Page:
APP Press - Elections

Idaho SoS Candidate Phil McGrane Weakest on Election Integrity According to ETI Questionnaire

May 13, 2022

Washington, D.C. The Election Transparency Initiative (ETI), a project of the American Principles Project, today announced the results of its comprehensive election integrity questionnaire and pledge. Backed by a coalition of national conservative organizations, the pledge was provided to all three candidates seeking the Republican nomination for Idaho secretary of state and invites candidates to go on the record so voters can gauge their commitment to critical election integrity issues—including voter ID, ballot security, absentee voting, private financing of local elections and more—for themselves.

Idaho Election Integrity Questionnaire & Pledge
Moon | Souza | McGrane

McGrane’s stance on election integrity differs from his opponents on critical issues of ballot integrity and secure and verifiable absentee voting practices. Either in practice or principle, McGrane failed to fully support (1) requiring all voter registration applications to be received at least 30 days before voting starts to allow adequate time to verify registrant information; (2) requiring all absentee ballots contain notarization or the signature of a witness, as well as the printed name, address, and telephone number of the witness, so that the witness can be contacted if questions arise over the authenticity of the ballot; and (3) prohibiting permanent absentee ballot lists and automatic or unsolicited mailings to voters (all voters wanting to vote with absentee ballots should be required to fill out a signed request, only using original signatures, and provide a copy of a photo ID). He cited concerns about rural voters.

Importantly, McGrane does not oppose ranked choice voting, which has been a recipe for disaster when implemented in public elections, leading to confusion among voters and further undermining their confidence in the outcome of elections. He agreed it should not be determined by local jurisdictions.

“The darling of the wealthy, liberal elite, ranked choice voting was used for the first time in New York’s primary and now it’s an unmitigated disaster, with mistakes plaguing the count and voters still in the dark about which candidate won, a week after the contest,” one Boston Herald columnist wrote last year.

American Principles Project President Terry Schilling issued the following statement:

“Secure, transparent, and accountable elections voters can trust can’t be accomplished by ignoring voting safeguards. Unsecure voting practices that undermine faith in elections and voting systems that sow confusion and doubt undermine the election integrity voters deserve—and expect. Idaho’s next secretary of state should support both making it easier to vote and harder to cheat in our elections, so that voters can be confident in the outcome whether their preferred candidate succeeds or not.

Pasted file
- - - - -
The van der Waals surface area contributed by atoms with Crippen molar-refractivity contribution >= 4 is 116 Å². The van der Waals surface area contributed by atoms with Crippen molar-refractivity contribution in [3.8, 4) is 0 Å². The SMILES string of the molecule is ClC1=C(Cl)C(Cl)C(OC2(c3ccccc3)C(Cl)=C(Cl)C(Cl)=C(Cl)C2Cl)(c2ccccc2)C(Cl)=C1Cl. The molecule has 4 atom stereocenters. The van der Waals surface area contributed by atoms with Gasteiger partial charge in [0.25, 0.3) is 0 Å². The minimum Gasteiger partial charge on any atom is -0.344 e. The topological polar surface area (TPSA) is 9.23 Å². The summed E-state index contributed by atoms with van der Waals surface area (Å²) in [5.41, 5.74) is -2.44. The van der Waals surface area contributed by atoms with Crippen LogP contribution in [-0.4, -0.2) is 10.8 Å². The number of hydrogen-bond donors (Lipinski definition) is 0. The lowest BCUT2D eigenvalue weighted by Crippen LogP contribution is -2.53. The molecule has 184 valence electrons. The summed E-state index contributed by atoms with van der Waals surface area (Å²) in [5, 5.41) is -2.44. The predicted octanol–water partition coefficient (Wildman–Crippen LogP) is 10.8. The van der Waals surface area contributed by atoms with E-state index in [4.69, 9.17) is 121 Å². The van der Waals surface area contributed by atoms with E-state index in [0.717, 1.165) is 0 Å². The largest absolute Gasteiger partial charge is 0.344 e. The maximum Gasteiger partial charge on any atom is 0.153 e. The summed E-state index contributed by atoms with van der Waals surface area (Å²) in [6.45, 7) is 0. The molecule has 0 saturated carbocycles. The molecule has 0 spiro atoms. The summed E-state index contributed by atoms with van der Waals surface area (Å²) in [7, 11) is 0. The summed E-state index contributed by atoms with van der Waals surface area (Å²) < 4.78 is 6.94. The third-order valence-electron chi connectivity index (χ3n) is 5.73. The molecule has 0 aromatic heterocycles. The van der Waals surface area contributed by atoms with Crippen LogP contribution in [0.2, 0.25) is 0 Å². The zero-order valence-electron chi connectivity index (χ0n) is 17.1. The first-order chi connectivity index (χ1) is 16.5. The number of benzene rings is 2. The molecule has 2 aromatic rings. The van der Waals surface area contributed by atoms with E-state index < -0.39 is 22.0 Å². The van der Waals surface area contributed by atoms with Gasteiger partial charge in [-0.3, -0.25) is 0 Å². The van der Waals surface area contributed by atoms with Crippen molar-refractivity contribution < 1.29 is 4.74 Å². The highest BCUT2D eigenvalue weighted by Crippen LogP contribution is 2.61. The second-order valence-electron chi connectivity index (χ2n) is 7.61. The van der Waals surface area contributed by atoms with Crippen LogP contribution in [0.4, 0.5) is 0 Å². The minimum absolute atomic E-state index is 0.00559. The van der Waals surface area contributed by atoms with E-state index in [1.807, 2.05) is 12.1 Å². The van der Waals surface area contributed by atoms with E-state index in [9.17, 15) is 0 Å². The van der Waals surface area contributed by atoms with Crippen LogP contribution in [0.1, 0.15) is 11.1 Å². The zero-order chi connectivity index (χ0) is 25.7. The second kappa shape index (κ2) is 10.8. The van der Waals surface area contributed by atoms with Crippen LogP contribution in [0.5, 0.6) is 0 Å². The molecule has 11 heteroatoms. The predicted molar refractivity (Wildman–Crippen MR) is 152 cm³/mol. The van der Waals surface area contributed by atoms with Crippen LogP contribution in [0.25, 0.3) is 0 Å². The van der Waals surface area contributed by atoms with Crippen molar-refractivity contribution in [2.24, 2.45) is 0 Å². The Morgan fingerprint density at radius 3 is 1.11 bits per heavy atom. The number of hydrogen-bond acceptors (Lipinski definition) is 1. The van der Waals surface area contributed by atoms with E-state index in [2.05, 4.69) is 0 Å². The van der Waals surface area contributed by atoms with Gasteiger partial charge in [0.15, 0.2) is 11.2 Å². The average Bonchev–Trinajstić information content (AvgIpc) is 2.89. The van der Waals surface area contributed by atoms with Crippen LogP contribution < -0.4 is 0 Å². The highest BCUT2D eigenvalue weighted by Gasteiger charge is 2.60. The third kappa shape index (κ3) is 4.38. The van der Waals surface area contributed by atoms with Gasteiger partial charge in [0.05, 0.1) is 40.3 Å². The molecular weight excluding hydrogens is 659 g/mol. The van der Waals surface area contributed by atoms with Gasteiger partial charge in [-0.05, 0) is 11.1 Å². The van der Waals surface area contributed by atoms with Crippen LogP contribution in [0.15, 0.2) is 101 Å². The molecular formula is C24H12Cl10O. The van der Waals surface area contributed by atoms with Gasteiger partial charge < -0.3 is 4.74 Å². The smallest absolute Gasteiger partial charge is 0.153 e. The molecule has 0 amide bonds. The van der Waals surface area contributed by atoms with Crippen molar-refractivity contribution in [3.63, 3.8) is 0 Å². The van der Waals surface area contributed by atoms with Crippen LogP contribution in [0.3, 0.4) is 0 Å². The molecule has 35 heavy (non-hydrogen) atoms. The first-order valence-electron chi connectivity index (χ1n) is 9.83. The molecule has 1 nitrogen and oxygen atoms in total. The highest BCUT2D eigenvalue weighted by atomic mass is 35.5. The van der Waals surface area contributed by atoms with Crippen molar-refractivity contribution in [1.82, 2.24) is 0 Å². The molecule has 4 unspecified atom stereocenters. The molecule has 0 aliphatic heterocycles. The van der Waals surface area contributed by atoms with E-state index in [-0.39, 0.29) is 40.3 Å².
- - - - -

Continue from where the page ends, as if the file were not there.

“When billionaire Facebook CEO Mark Zuckerberg wanted to control our elections to benefit Democrats and stop Donald Trump, Phil McGrane happily took his money even though ‘Zuckerbucks’ were designed to harm Republicans. Although he has continued to publicly defend his actions, we’re encouraged that McGrane has now pledged to reject such corrupt funds for local Idaho elections, and we thank him for his detailed discussion on these important issues. Make no mistake, Idaho voters should control their elections, not Big Tech billionaires.”

McGrane’s signed pledge indicates he will not accept private and potentially foreign funds for election administration in the future—commonly referred to as “Zuckerbucks” after Facebook CEO Mark Zuckerberg—which were distributed in grants to nonprofits, including the Chicago-based Center for Tech and Civic Life (CTCL) run by Democrat operatives, who then used that money for partisan voter turnout that was designed to favor Democrats and stop Donald Trump. McGrane has publicly defended requesting Zuckerberg’s funds for Ada County in 2020, and his office later informed CTCL that they would have plans for even more funds.

McGrane’s office told CTCL that he would use additional “Zuckerbucks” grants to expand unsecure “food truck voting,” where one casts a ballot on the side of the road and in parking lots just like ordering lunch, rather than in secure voting precincts—a recipe for voter fraud and abuse. In fact, McGrane once told the Idaho Press that he wants to do away with voting at assigned precincts, a system designed to ensure ballot integrity and secure voting, altogether.

McGrane has put himself at odds with election integrity in Idaho. In 2021, he helped kill an election integrity bill which would have granted the Idaho secretary of state power to order an audit within two days of a primary or general election, helping ensure transparency and trust in free and fair elections. “I encourage you not to give out that kind of authority,” he pleaded with the House State Affairs Committee. WATCH THE VIDEO

Recent polling found that more than half of voters want “Zuckerbucks” banned from U.S. elections.

The Election Transparency Initiative, a project of American Principles Project, was organized to combat federal H.R. 1 and H.R. 4 legislation and advocate for state-based election reforms that voters can trust.


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